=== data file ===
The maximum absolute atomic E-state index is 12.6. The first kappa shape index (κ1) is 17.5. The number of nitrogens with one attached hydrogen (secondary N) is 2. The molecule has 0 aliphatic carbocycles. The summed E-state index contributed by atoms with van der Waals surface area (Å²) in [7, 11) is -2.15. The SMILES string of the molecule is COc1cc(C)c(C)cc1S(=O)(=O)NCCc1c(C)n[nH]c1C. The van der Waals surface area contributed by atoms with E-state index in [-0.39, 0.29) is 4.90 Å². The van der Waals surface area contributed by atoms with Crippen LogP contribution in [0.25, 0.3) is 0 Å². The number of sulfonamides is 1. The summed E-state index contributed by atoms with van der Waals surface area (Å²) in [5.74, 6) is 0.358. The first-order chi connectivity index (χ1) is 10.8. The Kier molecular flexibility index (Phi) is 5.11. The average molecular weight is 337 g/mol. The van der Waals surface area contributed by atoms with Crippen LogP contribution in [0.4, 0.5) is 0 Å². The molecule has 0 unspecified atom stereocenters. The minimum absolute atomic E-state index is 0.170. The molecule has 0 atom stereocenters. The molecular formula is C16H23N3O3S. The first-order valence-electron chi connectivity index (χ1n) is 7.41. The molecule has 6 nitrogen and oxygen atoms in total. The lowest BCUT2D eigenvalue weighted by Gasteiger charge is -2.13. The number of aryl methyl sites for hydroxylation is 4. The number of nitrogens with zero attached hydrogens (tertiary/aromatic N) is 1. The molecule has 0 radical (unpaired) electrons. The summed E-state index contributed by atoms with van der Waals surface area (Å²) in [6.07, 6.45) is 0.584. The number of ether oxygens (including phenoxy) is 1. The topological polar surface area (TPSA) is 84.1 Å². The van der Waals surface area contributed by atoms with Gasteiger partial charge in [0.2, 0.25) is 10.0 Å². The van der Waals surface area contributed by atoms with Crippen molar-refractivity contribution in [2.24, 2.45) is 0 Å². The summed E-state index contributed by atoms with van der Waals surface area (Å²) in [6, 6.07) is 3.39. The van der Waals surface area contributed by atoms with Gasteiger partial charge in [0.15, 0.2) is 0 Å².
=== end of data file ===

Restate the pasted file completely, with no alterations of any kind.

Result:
The maximum absolute atomic E-state index is 12.6. The first kappa shape index (κ1) is 17.5. The number of nitrogens with one attached hydrogen (secondary N) is 2. The molecule has 0 aliphatic carbocycles. The summed E-state index contributed by atoms with van der Waals surface area (Å²) in [7, 11) is -2.15. The SMILES string of the molecule is COc1cc(C)c(C)cc1S(=O)(=O)NCCc1c(C)n[nH]c1C. The van der Waals surface area contributed by atoms with E-state index in [-0.39, 0.29) is 4.90 Å². The van der Waals surface area contributed by atoms with Crippen LogP contribution in [0.25, 0.3) is 0 Å². The number of sulfonamides is 1. The summed E-state index contributed by atoms with van der Waals surface area (Å²) in [5.74, 6) is 0.358. The first-order chi connectivity index (χ1) is 10.8. The Kier molecular flexibility index (Phi) is 5.11. The average molecular weight is 337 g/mol. The van der Waals surface area contributed by atoms with Crippen LogP contribution in [0.4, 0.5) is 0 Å². The molecule has 0 unspecified atom stereocenters. The minimum absolute atomic E-state index is 0.170. The molecule has 0 atom stereocenters. The molecular formula is C16H23N3O3S. The first-order valence-electron chi connectivity index (χ1n) is 7.41. The molecule has 6 nitrogen and oxygen atoms in total. The lowest BCUT2D eigenvalue weighted by Gasteiger charge is -2.13. The number of aryl methyl sites for hydroxylation is 4. The number of nitrogens with zero attached hydrogens (tertiary/aromatic N) is 1. The molecule has 0 radical (unpaired) electrons. The summed E-state index contributed by atoms with van der Waals surface area (Å²) in [6.07, 6.45) is 0.584. The number of ether oxygens (including phenoxy) is 1. The topological polar surface area (TPSA) is 84.1 Å². The van der Waals surface area contributed by atoms with Gasteiger partial charge in [0.2, 0.25) is 10.0 Å². The van der Waals surface area contributed by atoms with Crippen molar-refractivity contribution in [2.24, 2.45) is 0 Å². The summed E-state index contributed by atoms with van der Waals surface area (Å²) in [6, 6.07) is 3.39. The van der Waals surface area contributed by atoms with Gasteiger partial charge in [0.15, 0.2) is 0 Å².